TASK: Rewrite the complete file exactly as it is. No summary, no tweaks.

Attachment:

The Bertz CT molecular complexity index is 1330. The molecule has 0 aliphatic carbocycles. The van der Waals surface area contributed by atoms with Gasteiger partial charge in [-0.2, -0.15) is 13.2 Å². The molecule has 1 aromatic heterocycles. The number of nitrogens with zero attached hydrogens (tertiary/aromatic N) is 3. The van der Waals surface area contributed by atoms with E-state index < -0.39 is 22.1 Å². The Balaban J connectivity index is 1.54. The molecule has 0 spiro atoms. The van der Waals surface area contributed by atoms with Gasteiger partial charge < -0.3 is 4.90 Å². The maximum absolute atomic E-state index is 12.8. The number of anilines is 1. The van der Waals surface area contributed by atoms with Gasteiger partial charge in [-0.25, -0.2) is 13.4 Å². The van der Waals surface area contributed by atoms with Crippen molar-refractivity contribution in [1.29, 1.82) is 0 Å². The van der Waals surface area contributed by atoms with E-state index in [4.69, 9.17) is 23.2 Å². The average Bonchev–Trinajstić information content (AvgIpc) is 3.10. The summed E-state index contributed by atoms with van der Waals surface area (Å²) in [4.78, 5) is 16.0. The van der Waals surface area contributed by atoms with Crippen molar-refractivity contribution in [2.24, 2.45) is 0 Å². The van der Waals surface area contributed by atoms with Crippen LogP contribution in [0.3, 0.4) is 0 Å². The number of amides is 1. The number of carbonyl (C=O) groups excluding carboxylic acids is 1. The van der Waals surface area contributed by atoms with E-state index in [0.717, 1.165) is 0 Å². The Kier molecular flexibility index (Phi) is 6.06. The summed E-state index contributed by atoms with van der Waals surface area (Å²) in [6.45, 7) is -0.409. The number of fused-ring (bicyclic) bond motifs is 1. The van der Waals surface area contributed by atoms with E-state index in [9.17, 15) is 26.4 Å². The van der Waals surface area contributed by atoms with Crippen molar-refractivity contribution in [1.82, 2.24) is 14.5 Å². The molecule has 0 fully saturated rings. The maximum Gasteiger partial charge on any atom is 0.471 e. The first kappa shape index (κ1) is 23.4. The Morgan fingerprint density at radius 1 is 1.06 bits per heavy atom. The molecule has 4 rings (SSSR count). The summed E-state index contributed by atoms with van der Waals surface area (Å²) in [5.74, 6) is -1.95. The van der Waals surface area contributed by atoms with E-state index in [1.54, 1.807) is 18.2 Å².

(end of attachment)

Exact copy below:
The Bertz CT molecular complexity index is 1330. The molecule has 0 aliphatic carbocycles. The van der Waals surface area contributed by atoms with Gasteiger partial charge in [-0.2, -0.15) is 13.2 Å². The molecule has 1 aromatic heterocycles. The number of nitrogens with zero attached hydrogens (tertiary/aromatic N) is 3. The van der Waals surface area contributed by atoms with E-state index < -0.39 is 22.1 Å². The Balaban J connectivity index is 1.54. The molecule has 0 spiro atoms. The van der Waals surface area contributed by atoms with Gasteiger partial charge < -0.3 is 4.90 Å². The maximum absolute atomic E-state index is 12.8. The number of anilines is 1. The van der Waals surface area contributed by atoms with Gasteiger partial charge in [-0.25, -0.2) is 13.4 Å². The van der Waals surface area contributed by atoms with Crippen molar-refractivity contribution in [1.29, 1.82) is 0 Å². The van der Waals surface area contributed by atoms with E-state index in [4.69, 9.17) is 23.2 Å². The average Bonchev–Trinajstić information content (AvgIpc) is 3.10. The summed E-state index contributed by atoms with van der Waals surface area (Å²) in [4.78, 5) is 16.0. The van der Waals surface area contributed by atoms with Crippen molar-refractivity contribution in [2.24, 2.45) is 0 Å². The van der Waals surface area contributed by atoms with Crippen LogP contribution in [0.3, 0.4) is 0 Å². The number of amides is 1. The number of carbonyl (C=O) groups excluding carboxylic acids is 1. The van der Waals surface area contributed by atoms with E-state index in [0.717, 1.165) is 0 Å². The Kier molecular flexibility index (Phi) is 6.06. The summed E-state index contributed by atoms with van der Waals surface area (Å²) in [6.45, 7) is -0.409. The number of fused-ring (bicyclic) bond motifs is 1. The van der Waals surface area contributed by atoms with E-state index in [9.17, 15) is 26.4 Å². The van der Waals surface area contributed by atoms with Crippen molar-refractivity contribution in [1.82, 2.24) is 14.5 Å². The molecule has 0 fully saturated rings. The maximum Gasteiger partial charge on any atom is 0.471 e. The first kappa shape index (κ1) is 23.4. The Morgan fingerprint density at radius 1 is 1.06 bits per heavy atom. The molecule has 4 rings (SSSR count). The summed E-state index contributed by atoms with van der Waals surface area (Å²) in [5.74, 6) is -1.95. The van der Waals surface area contributed by atoms with E-state index in [1.54, 1.807) is 18.2 Å².